- At the bottom, we see that vitamin A is plentiful on a plant-based diet. Although this is not preformed vitamin A, most people could convert enough vitamin A from a nutrient-dense plant-based diet to meet their daily requirements.
You may have noticed the diet quality score for the most nutrient-dense plant-based foods (70%) is higher than for the animal-based (with dairy) (66%) or meat-only (61%) options.
To illustrate, the infographic below shows some popular nutrient-dense plant-based foods.
Plant-based foods can provide a LOT of nutrients per calorie. The catch is most of us wouldn’t be able to survive long on spinach, mushroom and bok choy alone.
Unfortunately, the term “plant-based” has become meaningless because it includes refined grains, sugar and industrial seed oils that are the primary ingredients in low-satiety ultra-processed foods like the ones shown below.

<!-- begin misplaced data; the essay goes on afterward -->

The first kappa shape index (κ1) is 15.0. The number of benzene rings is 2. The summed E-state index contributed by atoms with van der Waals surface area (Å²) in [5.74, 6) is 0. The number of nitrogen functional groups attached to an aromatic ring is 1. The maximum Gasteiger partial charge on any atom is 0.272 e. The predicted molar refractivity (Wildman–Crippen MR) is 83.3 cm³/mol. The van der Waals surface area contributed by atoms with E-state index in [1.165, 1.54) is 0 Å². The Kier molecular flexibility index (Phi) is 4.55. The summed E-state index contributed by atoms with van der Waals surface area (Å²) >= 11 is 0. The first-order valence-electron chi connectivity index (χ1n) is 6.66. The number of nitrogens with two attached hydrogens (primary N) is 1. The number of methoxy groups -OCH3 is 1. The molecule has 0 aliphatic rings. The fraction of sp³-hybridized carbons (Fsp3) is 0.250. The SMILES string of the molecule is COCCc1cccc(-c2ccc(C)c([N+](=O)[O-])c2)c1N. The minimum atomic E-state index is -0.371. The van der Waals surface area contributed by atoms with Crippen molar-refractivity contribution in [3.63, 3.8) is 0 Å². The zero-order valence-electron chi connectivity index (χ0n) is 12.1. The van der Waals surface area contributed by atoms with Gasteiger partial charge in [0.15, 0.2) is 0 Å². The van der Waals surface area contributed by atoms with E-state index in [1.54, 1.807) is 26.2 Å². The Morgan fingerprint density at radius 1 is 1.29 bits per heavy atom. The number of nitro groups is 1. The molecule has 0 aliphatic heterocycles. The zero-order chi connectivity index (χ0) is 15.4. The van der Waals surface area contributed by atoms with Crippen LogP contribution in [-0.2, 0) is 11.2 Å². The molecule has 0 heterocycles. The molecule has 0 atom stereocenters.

Unfortunately, quantifying nutrients gets a little messy because plant-based sources of some nutrients — like protein, omega 3, calcium, vitamin A, iron and zinc — are less bioavailable. So it’s impossible to calculate perfectly exactly what will make it from the food you eat into your bloodstream.
As shown in the figure below (Beal et al., 2023), only 10% of the omega 3 from plant-based sources is bioavailable, and only a proportion of plant vitamin A is converted to preformed vitamin A. Similarly, iron and zinc from plants are only half as bioavailable as the same nutrients from animal-based sources.
However, at the same time, worrying about bioavailability is irrelevant if we get minimal nutrients from our food.
100% of zero is still zero.
- The analysis above shows that a nutrient-dense plant-based diet can provide heaps of vitamin A, so the fact that only on twelfth of that vitamin A is irrelevant – someone on a plant-based diet will still get plenty of vitamin A.
- 100% of the calcium on a meat-only diet (without dairy) may be bioavailable. However, getting enough calcium from meat alone will still be challenging.